The three-year saga continues in the case of Lauren Etchells, the mother charged with abducting her own child in 2016, as she faces trial in the United Kingdom this week.
On July 4, Saanich Police shared with the public that Etchells had been arrested in Jersey, an island in the English Channel near Normandy, France. Etchells, along with her parents and two children, were spotted landing a 13-foot inflatable dinghy by a bystander who quickly called local police.
Etchells faces two counts of exposing a child to risk of harm in Jersey and has been released on bail, but according to Saanich Police Sgt. Chris Horsley, crown counsel in Jersey does not support extraditing Etchells back to Canada, meaning Canadian authorities aren’t able to take any further action. However, if Etchells ever leaves Jersey, Horsley says she would be arrested immediately.
|Lauren Etchells was arrested in July, as her and her family tried to avoid passport control in the United Kingdom by going ashore in a 13-foot inflatable dinghy.|
In 2016 a Canada-wide warrant for her arrest was issued, along with an Interpol Red Notice, both of which are still activate, says Horsley. The Interpol Red Notice is what ultimately lead to her arrest. When Etchells and her family came ashore, they were questioned by authorities who realized there was a world wide flag seeking her arrest.
Horsley, who’s been involved in other extraditions, explains that if the process were to occur, Jersey police would transport Etchells to the airport there. The moment she steps on to an Air Canada plane, which is considered Canadian soil, the power to arrest her would kick in and she would be detained on the plane, says Horsley. Both crown counsel in Victoria and Saanich Police support her extradition and would be responsible for covering the cost of transferring her.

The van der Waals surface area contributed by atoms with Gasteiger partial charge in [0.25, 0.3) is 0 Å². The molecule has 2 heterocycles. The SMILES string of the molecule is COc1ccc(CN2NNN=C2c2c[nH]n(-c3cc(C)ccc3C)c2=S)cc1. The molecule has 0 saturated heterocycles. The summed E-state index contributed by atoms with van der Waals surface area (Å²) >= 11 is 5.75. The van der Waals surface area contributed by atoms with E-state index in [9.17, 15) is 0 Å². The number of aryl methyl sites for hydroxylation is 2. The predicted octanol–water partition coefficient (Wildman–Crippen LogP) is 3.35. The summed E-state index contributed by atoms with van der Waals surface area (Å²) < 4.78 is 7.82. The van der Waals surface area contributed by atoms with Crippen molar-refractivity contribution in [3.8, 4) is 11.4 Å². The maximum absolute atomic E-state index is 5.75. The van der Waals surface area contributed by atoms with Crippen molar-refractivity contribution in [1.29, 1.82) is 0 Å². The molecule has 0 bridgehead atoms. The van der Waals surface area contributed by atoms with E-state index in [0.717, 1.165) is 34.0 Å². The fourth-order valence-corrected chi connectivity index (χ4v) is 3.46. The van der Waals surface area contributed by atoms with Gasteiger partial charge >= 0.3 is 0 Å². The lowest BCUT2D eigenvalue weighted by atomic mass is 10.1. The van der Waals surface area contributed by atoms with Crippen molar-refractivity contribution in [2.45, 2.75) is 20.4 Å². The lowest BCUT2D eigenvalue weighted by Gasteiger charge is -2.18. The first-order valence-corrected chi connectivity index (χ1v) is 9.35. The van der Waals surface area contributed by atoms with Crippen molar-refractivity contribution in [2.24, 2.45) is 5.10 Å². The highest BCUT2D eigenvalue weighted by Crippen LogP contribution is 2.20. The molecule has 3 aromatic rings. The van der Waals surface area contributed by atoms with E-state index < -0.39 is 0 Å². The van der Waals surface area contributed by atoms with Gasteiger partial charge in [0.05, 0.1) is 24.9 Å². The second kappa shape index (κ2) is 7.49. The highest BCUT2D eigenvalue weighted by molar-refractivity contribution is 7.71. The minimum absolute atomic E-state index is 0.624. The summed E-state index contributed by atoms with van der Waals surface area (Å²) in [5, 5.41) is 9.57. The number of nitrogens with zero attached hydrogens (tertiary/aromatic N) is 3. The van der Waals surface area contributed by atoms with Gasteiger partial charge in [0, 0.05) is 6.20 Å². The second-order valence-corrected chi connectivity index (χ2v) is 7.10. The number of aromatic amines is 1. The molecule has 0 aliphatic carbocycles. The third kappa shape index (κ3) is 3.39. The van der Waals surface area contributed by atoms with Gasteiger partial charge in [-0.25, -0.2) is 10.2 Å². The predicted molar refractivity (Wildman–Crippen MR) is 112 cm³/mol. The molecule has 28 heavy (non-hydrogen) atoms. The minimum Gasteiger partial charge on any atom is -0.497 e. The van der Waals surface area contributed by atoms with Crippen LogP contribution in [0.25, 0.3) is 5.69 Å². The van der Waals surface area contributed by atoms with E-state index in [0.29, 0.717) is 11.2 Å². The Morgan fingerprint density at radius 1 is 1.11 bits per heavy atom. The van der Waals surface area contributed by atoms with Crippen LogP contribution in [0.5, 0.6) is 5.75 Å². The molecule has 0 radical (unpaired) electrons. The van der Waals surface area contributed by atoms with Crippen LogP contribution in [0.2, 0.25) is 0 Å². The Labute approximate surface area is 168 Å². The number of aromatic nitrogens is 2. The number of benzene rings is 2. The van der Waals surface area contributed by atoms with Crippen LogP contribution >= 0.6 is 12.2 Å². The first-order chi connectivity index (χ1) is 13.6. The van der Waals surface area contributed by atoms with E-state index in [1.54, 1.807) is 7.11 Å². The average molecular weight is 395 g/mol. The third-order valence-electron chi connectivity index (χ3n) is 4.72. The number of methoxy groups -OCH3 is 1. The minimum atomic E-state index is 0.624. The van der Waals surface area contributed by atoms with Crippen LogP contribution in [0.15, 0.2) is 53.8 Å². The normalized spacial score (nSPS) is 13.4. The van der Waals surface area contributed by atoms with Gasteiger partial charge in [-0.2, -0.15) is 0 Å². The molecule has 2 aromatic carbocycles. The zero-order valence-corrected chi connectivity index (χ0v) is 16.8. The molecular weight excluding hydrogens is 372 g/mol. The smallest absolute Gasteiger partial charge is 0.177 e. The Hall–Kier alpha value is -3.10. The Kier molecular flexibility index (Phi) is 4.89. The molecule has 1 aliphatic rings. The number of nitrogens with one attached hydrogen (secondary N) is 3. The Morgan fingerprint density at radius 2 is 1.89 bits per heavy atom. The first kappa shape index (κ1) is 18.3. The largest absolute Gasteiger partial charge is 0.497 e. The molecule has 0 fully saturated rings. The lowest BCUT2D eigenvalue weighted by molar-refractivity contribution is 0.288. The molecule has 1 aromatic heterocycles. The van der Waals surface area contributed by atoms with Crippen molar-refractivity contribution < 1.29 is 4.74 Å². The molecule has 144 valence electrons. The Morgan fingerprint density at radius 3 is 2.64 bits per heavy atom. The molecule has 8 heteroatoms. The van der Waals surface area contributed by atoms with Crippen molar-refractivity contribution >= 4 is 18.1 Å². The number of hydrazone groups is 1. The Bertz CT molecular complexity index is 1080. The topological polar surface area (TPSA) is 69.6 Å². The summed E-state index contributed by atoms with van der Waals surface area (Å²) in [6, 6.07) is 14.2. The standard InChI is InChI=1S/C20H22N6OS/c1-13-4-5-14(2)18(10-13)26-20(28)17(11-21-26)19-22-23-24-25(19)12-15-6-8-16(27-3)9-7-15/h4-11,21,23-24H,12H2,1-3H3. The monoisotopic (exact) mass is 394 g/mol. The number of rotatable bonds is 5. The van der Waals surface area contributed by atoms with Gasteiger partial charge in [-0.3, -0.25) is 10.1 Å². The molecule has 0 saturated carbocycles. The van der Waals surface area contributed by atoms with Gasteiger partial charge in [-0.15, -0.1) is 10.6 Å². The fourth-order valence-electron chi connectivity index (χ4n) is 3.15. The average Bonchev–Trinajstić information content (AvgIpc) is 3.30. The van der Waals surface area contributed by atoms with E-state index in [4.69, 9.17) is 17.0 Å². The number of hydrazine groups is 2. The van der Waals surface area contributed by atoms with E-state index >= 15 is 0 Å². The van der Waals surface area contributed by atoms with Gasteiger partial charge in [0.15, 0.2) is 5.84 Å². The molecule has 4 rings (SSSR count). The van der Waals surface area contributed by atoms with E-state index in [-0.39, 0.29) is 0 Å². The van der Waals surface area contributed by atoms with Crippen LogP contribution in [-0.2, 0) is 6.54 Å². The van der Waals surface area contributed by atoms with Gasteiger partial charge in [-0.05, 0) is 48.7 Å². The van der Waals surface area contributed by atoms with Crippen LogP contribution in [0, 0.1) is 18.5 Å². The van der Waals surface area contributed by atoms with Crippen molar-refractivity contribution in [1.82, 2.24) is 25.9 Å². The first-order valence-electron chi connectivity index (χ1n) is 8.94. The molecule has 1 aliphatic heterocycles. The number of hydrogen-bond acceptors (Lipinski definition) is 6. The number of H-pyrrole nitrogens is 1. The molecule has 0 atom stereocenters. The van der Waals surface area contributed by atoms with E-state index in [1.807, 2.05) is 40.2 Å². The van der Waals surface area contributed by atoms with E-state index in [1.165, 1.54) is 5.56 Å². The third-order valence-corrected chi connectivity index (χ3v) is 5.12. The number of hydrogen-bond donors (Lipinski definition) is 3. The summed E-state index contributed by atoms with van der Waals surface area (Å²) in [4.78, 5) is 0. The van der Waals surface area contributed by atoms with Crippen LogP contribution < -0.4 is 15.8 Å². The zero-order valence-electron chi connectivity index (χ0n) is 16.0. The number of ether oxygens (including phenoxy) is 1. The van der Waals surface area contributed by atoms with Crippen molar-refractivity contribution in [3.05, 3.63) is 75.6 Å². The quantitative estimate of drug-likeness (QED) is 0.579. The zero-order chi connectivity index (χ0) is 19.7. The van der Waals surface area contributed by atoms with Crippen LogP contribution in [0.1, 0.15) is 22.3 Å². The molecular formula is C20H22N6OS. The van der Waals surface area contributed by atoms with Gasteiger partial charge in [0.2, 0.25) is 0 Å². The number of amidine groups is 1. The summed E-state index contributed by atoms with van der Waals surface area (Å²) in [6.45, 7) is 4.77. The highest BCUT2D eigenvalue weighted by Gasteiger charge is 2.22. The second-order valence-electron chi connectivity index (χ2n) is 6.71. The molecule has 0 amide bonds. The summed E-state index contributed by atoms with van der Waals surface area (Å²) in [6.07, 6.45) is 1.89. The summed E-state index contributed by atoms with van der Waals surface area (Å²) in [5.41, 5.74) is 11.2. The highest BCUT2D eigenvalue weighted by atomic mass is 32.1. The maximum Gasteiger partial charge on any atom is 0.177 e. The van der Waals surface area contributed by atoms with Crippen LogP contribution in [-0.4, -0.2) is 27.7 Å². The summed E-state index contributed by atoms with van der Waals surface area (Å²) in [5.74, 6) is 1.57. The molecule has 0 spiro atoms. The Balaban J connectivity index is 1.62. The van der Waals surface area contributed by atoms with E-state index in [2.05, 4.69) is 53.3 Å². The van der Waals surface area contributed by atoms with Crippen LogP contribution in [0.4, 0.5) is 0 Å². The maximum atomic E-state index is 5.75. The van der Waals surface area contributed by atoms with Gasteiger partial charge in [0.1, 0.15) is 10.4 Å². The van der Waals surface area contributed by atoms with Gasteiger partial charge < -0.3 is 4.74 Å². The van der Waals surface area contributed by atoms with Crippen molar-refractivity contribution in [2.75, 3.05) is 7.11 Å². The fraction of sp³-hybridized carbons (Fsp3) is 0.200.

The investigation to locate Etchells and Kaydance, the child she shares with Tasha Brown spanned years. Brown lives in Nanaimo but traveled to Jersey to be reunited with her daughter.
Police learned that Etchells had left Canada to go to England, where her parents live, then traveled to France, to the Netherlands, to the Middle East and possibly to Spain and Portugal. Horsley says Saanich Police had to cooperate and coordinate investigation tactics with a number of police forces internationally.
Etchells and Brown married in August 2012, and wanted to start a family. The couple found a sperm donor located in Edmonton and Etchells gave birth to Kaydance in September 2014.
Things began to change in July 2015, when the couple began to plan for a second child. Their original donor had moved away so they chose a close friend of Etchells’ to be their next donor, Marco van der Merwe.
|Kaydance, the child Lauren Etchells has been charged with abducting from Canada.|
On May 9, 2016, a day after Etchells allegedly left the country, Brown held a regularly scheduled Skype call with Etchells and Kaydance. It was odd to Brown that Kaydance was already in her pyjamas, and that the date stamp on the Skype call said 1:30 a.m.
“[I] brushed it off as a Skype glitch and didn’t question [it],” writes Brown in a GoFundMe page. “Looking back, I wish I had.”
Saanich Police withheld the release of the case to the public for more than three months for several reasons, one of which was to protect Etchells from possible prosecution for homosexuality in a Middle Eastern country.
Brown later learned that Etchells and van der Merwe were engaged. According to Saanich Police, when they finally reached van der Merwe he was not co-operative. Horsley says he has been cleared of any connection to Kaydance’s abduction and was not involved with Etchells when she was arrested in Jersey.
Horsley says Etchells clearly knew police were looking for her and took a number of steps to avoid being found, specifically avoiding passport control. Etchells has dual citizenship and police had to make sure she didn’t obtain another passport, even going so far to check out health care facilities in hopes that she would have taken her children there for medical care.
Through times of frustration, Horsley says police never lost hope they would eventually find her. Throughout the investigation a number of tips from different countries came in, but it was never enough to identify her location.
“It’s not as hard as you think to go off the grid and not be found,” he says. “And so there was certainly a level of frustration, but never a lack of hope.”